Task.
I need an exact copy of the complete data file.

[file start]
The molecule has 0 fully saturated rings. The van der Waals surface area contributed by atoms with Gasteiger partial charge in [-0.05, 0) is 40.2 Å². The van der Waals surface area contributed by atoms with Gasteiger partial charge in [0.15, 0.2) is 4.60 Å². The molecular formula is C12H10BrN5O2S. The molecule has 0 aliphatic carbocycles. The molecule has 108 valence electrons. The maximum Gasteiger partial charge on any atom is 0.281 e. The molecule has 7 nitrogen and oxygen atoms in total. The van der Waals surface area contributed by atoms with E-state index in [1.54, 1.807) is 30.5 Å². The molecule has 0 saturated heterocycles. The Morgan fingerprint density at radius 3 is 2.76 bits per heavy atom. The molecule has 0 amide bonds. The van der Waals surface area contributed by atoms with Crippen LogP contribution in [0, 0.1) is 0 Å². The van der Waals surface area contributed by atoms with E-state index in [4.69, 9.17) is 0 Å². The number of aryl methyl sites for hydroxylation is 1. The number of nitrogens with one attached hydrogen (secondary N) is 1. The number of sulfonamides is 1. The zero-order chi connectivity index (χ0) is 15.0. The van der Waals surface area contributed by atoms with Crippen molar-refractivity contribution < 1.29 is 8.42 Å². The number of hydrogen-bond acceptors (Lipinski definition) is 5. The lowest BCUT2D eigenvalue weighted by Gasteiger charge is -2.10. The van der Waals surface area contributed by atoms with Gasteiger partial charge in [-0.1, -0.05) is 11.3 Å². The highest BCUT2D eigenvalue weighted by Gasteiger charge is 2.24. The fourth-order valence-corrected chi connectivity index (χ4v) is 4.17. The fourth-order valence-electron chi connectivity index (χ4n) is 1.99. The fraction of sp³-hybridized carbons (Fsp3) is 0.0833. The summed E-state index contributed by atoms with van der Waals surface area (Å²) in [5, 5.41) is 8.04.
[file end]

The molecule has 0 fully saturated rings. The van der Waals surface area contributed by atoms with Gasteiger partial charge in [-0.05, 0) is 40.2 Å². The van der Waals surface area contributed by atoms with Gasteiger partial charge in [0.15, 0.2) is 4.60 Å². The molecular formula is C12H10BrN5O2S. The molecule has 0 aliphatic carbocycles. The molecule has 108 valence electrons. The maximum Gasteiger partial charge on any atom is 0.281 e. The molecule has 7 nitrogen and oxygen atoms in total. The van der Waals surface area contributed by atoms with E-state index in [1.54, 1.807) is 30.5 Å². The molecule has 0 saturated heterocycles. The Morgan fingerprint density at radius 3 is 2.76 bits per heavy atom. The molecule has 0 amide bonds. The van der Waals surface area contributed by atoms with Crippen LogP contribution in [0, 0.1) is 0 Å². The van der Waals surface area contributed by atoms with E-state index in [4.69, 9.17) is 0 Å². The number of aryl methyl sites for hydroxylation is 1. The number of nitrogens with one attached hydrogen (secondary N) is 1. The number of sulfonamides is 1. The zero-order chi connectivity index (χ0) is 15.0. The van der Waals surface area contributed by atoms with Crippen molar-refractivity contribution < 1.29 is 8.42 Å². The number of hydrogen-bond acceptors (Lipinski definition) is 5. The lowest BCUT2D eigenvalue weighted by Gasteiger charge is -2.10. The van der Waals surface area contributed by atoms with Gasteiger partial charge in [-0.1, -0.05) is 11.3 Å². The highest BCUT2D eigenvalue weighted by Gasteiger charge is 2.24. The fourth-order valence-corrected chi connectivity index (χ4v) is 4.17. The fourth-order valence-electron chi connectivity index (χ4n) is 1.99. The fraction of sp³-hybridized carbons (Fsp3) is 0.0833. The summed E-state index contributed by atoms with van der Waals surface area (Å²) in [5, 5.41) is 8.04.